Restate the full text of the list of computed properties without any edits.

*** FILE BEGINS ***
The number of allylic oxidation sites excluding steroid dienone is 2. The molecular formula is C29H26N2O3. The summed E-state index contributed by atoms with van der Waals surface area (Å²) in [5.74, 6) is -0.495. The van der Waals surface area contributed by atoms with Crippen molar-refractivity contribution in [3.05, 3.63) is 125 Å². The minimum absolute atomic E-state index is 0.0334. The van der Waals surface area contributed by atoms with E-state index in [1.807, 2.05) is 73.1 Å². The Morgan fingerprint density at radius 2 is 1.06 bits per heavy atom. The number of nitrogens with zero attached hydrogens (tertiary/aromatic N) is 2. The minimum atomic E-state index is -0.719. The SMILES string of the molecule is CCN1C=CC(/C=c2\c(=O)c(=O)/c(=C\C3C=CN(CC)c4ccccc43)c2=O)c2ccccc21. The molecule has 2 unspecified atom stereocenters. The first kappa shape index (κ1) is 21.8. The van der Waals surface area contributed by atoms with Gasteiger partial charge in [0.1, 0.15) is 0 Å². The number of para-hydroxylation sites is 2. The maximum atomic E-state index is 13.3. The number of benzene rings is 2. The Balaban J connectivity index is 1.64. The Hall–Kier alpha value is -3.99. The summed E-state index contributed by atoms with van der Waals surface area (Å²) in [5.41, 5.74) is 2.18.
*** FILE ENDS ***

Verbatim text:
The number of allylic oxidation sites excluding steroid dienone is 2. The molecular formula is C29H26N2O3. The summed E-state index contributed by atoms with van der Waals surface area (Å²) in [5.74, 6) is -0.495. The van der Waals surface area contributed by atoms with Crippen molar-refractivity contribution in [3.05, 3.63) is 125 Å². The minimum absolute atomic E-state index is 0.0334. The van der Waals surface area contributed by atoms with E-state index in [1.807, 2.05) is 73.1 Å². The Morgan fingerprint density at radius 2 is 1.06 bits per heavy atom. The number of nitrogens with zero attached hydrogens (tertiary/aromatic N) is 2. The minimum atomic E-state index is -0.719. The SMILES string of the molecule is CCN1C=CC(/C=c2\c(=O)c(=O)/c(=C\C3C=CN(CC)c4ccccc43)c2=O)c2ccccc21. The molecule has 2 unspecified atom stereocenters. The first kappa shape index (κ1) is 21.8. The van der Waals surface area contributed by atoms with Gasteiger partial charge in [0.1, 0.15) is 0 Å². The number of para-hydroxylation sites is 2. The maximum atomic E-state index is 13.3. The number of benzene rings is 2. The Balaban J connectivity index is 1.64. The Hall–Kier alpha value is -3.99. The summed E-state index contributed by atoms with van der Waals surface area (Å²) in [5.41, 5.74) is 2.18.